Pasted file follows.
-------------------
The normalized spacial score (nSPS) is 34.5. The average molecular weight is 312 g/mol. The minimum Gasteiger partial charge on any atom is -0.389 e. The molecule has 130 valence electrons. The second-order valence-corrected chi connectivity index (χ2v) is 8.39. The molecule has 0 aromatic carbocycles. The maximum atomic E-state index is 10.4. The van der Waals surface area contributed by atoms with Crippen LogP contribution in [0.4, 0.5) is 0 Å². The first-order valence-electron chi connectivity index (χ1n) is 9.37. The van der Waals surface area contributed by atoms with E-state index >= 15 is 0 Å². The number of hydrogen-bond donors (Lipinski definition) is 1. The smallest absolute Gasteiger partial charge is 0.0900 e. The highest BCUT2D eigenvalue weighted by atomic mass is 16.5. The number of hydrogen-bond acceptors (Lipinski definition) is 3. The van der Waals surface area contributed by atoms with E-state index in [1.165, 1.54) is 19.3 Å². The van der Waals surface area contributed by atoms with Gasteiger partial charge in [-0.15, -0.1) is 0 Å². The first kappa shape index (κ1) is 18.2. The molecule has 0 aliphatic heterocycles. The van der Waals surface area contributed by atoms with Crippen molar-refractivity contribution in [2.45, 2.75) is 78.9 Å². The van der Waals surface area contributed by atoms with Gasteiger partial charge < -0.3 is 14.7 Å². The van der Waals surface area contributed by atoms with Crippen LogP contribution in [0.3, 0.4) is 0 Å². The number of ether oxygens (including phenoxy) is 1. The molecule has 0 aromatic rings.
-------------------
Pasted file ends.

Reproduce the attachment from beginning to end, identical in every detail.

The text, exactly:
The normalized spacial score (nSPS) is 34.5. The average molecular weight is 312 g/mol. The minimum Gasteiger partial charge on any atom is -0.389 e. The molecule has 130 valence electrons. The second-order valence-corrected chi connectivity index (χ2v) is 8.39. The molecule has 0 aromatic carbocycles. The maximum atomic E-state index is 10.4. The van der Waals surface area contributed by atoms with Crippen LogP contribution in [0.4, 0.5) is 0 Å². The first-order valence-electron chi connectivity index (χ1n) is 9.37. The van der Waals surface area contributed by atoms with E-state index >= 15 is 0 Å². The number of hydrogen-bond donors (Lipinski definition) is 1. The smallest absolute Gasteiger partial charge is 0.0900 e. The highest BCUT2D eigenvalue weighted by atomic mass is 16.5. The number of hydrogen-bond acceptors (Lipinski definition) is 3. The van der Waals surface area contributed by atoms with E-state index in [1.165, 1.54) is 19.3 Å². The van der Waals surface area contributed by atoms with Gasteiger partial charge in [-0.15, -0.1) is 0 Å². The first kappa shape index (κ1) is 18.2. The molecule has 0 aliphatic heterocycles. The van der Waals surface area contributed by atoms with Crippen molar-refractivity contribution in [2.45, 2.75) is 78.9 Å². The van der Waals surface area contributed by atoms with Gasteiger partial charge < -0.3 is 14.7 Å². The van der Waals surface area contributed by atoms with Crippen LogP contribution in [0.3, 0.4) is 0 Å². The number of ether oxygens (including phenoxy) is 1. The molecule has 0 aromatic rings.